The Everglades Cooperative Invasive Species Management Area (ECISMA) in Florida has installed new exhibits at Big Cypress, Everglades and two other non-NPS sites that encourage viewers to quickly report observations of nonnative plants and animals.
Introduced species can sometimes threaten the health and function of South Florida’s diverse landscapes, requiring decades of expensive management. Early detection, followed by a rapid response, can help avert these costs and provide a greater chance for control. The “Florida Invaders” exhibit – now permanently installed at four venues around South Florida – showcases recent, unwanted arrivals to south Florida and encourages viewers to be on the lookout and report all observations by phone to 888-Ive-Got1 or online.
The Florida Invaders exhibit is currently on display at visitor centers at the Deering Estate at Cutler, Crandon Park, Everglades National Park, and Big Cypress National Preserve. The exhibits were fabricated and installed with funding from the National Park Service, and hosted in partnership with Miami-Dade County Parks and Recreation.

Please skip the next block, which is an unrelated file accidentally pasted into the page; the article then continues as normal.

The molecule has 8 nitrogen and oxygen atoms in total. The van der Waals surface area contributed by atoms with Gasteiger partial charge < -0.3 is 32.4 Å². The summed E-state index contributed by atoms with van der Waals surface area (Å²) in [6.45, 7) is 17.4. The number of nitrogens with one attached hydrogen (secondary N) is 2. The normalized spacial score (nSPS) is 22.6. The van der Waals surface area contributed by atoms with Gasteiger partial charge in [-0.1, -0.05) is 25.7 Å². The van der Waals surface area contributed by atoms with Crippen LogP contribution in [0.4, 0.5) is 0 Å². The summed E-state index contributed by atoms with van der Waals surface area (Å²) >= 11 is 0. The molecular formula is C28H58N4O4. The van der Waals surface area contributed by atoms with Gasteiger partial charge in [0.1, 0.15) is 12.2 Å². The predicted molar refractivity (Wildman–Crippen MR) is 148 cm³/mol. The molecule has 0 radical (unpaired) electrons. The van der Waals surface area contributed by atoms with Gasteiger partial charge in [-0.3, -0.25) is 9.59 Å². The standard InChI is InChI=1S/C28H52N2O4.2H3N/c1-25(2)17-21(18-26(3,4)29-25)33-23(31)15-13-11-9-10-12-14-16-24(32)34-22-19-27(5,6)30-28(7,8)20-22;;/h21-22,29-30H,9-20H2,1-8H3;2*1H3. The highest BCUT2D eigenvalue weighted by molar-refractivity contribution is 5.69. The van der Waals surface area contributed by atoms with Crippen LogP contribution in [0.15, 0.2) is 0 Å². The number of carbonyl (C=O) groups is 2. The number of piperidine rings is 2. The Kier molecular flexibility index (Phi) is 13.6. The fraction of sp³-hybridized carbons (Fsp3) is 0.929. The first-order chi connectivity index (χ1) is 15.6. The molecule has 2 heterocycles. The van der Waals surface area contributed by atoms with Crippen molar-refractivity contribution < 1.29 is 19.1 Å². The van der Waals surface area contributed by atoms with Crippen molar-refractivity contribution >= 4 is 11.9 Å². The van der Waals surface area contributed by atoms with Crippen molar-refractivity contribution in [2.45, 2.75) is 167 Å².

The exhibits are just one of a variety of communications tools developed by the ECISMA to foster greater understanding of invasive species issues and empower the south Florida community to take action. Online training, identification cards, iPhone apps and more are all available from the partnership website.
The Everglades Cooperative Invasive Species Management Area is a formal partnership among federal, state, and local government agencies, tribes, individuals, and various interested groups that manage invasive species and is defined by a geographic boundary.